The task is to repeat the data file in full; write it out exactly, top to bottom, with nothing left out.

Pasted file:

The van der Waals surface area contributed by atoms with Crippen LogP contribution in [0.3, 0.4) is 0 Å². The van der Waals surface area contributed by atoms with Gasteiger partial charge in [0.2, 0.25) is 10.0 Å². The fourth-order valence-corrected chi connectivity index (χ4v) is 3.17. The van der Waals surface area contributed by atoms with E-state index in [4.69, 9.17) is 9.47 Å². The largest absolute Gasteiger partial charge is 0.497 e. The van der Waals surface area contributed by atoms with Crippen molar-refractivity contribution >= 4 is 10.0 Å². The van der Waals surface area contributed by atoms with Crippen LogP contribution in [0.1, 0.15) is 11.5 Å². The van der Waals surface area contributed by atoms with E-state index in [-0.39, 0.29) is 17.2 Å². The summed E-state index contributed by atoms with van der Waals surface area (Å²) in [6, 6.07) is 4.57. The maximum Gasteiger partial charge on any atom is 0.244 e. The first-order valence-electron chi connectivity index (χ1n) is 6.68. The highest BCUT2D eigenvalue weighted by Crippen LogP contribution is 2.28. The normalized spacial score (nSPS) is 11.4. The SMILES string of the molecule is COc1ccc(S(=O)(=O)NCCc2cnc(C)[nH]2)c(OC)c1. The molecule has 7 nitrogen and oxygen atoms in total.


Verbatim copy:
The van der Waals surface area contributed by atoms with Crippen LogP contribution in [0.3, 0.4) is 0 Å². The van der Waals surface area contributed by atoms with Gasteiger partial charge in [0.2, 0.25) is 10.0 Å². The fourth-order valence-corrected chi connectivity index (χ4v) is 3.17. The van der Waals surface area contributed by atoms with E-state index in [4.69, 9.17) is 9.47 Å². The largest absolute Gasteiger partial charge is 0.497 e. The van der Waals surface area contributed by atoms with Crippen molar-refractivity contribution >= 4 is 10.0 Å². The van der Waals surface area contributed by atoms with Crippen LogP contribution in [0.1, 0.15) is 11.5 Å². The van der Waals surface area contributed by atoms with E-state index in [-0.39, 0.29) is 17.2 Å². The summed E-state index contributed by atoms with van der Waals surface area (Å²) in [6, 6.07) is 4.57. The maximum Gasteiger partial charge on any atom is 0.244 e. The first-order valence-electron chi connectivity index (χ1n) is 6.68. The highest BCUT2D eigenvalue weighted by Crippen LogP contribution is 2.28. The normalized spacial score (nSPS) is 11.4. The SMILES string of the molecule is COc1ccc(S(=O)(=O)NCCc2cnc(C)[nH]2)c(OC)c1. The molecule has 7 nitrogen and oxygen atoms in total.